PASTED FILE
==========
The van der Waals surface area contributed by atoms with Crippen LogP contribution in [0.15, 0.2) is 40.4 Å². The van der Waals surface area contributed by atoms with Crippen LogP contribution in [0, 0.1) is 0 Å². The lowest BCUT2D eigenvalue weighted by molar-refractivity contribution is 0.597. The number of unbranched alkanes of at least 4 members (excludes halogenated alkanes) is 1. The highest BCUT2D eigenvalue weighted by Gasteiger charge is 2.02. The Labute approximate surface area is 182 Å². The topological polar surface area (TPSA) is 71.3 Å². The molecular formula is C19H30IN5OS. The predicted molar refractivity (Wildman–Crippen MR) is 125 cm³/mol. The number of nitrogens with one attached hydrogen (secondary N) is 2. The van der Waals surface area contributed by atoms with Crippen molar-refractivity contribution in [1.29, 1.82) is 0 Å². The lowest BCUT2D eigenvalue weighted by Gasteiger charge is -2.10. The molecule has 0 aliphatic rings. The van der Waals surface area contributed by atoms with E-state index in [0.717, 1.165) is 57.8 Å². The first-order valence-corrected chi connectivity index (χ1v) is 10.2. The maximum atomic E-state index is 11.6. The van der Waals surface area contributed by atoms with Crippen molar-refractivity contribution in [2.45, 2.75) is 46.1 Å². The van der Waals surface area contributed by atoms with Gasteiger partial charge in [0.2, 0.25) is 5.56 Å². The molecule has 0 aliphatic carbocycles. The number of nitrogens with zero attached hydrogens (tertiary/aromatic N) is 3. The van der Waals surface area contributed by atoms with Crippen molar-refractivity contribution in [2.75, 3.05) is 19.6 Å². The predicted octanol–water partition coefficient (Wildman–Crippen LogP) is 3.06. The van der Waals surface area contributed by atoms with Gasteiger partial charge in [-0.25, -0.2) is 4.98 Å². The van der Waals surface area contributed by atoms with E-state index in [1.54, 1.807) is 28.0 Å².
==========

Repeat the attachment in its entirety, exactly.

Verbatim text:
The van der Waals surface area contributed by atoms with Crippen LogP contribution in [0.15, 0.2) is 40.4 Å². The van der Waals surface area contributed by atoms with Crippen LogP contribution in [0, 0.1) is 0 Å². The lowest BCUT2D eigenvalue weighted by molar-refractivity contribution is 0.597. The number of unbranched alkanes of at least 4 members (excludes halogenated alkanes) is 1. The highest BCUT2D eigenvalue weighted by Gasteiger charge is 2.02. The Labute approximate surface area is 182 Å². The topological polar surface area (TPSA) is 71.3 Å². The molecular formula is C19H30IN5OS. The predicted molar refractivity (Wildman–Crippen MR) is 125 cm³/mol. The number of nitrogens with one attached hydrogen (secondary N) is 2. The van der Waals surface area contributed by atoms with Crippen molar-refractivity contribution in [1.29, 1.82) is 0 Å². The lowest BCUT2D eigenvalue weighted by Gasteiger charge is -2.10. The molecule has 0 aliphatic rings. The van der Waals surface area contributed by atoms with E-state index in [0.717, 1.165) is 57.8 Å². The first-order valence-corrected chi connectivity index (χ1v) is 10.2. The maximum atomic E-state index is 11.6. The van der Waals surface area contributed by atoms with Crippen molar-refractivity contribution in [2.45, 2.75) is 46.1 Å². The van der Waals surface area contributed by atoms with Gasteiger partial charge in [0.2, 0.25) is 5.56 Å². The molecule has 0 aliphatic carbocycles. The number of nitrogens with zero attached hydrogens (tertiary/aromatic N) is 3. The van der Waals surface area contributed by atoms with Crippen molar-refractivity contribution in [2.75, 3.05) is 19.6 Å². The predicted octanol–water partition coefficient (Wildman–Crippen LogP) is 3.06. The van der Waals surface area contributed by atoms with Gasteiger partial charge in [-0.25, -0.2) is 4.98 Å². The van der Waals surface area contributed by atoms with E-state index in [1.54, 1.807) is 28.0 Å².